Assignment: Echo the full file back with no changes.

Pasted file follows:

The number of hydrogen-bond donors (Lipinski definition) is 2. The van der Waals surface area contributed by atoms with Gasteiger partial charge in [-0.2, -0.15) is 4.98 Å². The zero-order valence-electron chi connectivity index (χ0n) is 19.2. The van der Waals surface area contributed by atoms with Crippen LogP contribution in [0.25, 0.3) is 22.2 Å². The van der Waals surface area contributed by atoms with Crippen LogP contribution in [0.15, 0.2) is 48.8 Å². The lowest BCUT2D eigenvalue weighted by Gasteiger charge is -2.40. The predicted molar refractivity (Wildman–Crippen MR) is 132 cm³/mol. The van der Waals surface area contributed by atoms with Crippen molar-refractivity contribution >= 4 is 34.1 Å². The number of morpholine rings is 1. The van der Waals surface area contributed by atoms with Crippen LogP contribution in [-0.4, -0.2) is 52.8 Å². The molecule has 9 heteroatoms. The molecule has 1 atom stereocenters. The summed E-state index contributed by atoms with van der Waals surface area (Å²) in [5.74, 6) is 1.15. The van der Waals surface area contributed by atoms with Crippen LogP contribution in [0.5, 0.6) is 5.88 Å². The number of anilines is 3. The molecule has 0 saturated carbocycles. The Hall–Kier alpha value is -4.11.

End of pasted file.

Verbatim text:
The number of hydrogen-bond donors (Lipinski definition) is 2. The van der Waals surface area contributed by atoms with Gasteiger partial charge in [-0.2, -0.15) is 4.98 Å². The zero-order valence-electron chi connectivity index (χ0n) is 19.2. The van der Waals surface area contributed by atoms with Crippen LogP contribution in [0.25, 0.3) is 22.2 Å². The van der Waals surface area contributed by atoms with Crippen LogP contribution in [0.15, 0.2) is 48.8 Å². The lowest BCUT2D eigenvalue weighted by Gasteiger charge is -2.40. The predicted molar refractivity (Wildman–Crippen MR) is 132 cm³/mol. The van der Waals surface area contributed by atoms with Crippen molar-refractivity contribution >= 4 is 34.1 Å². The number of morpholine rings is 1. The van der Waals surface area contributed by atoms with Crippen LogP contribution in [-0.4, -0.2) is 52.8 Å². The molecule has 9 heteroatoms. The molecule has 1 atom stereocenters. The summed E-state index contributed by atoms with van der Waals surface area (Å²) in [5.74, 6) is 1.15. The van der Waals surface area contributed by atoms with Crippen LogP contribution in [0.5, 0.6) is 5.88 Å². The number of anilines is 3. The molecule has 0 saturated carbocycles. The Hall–Kier alpha value is -4.11.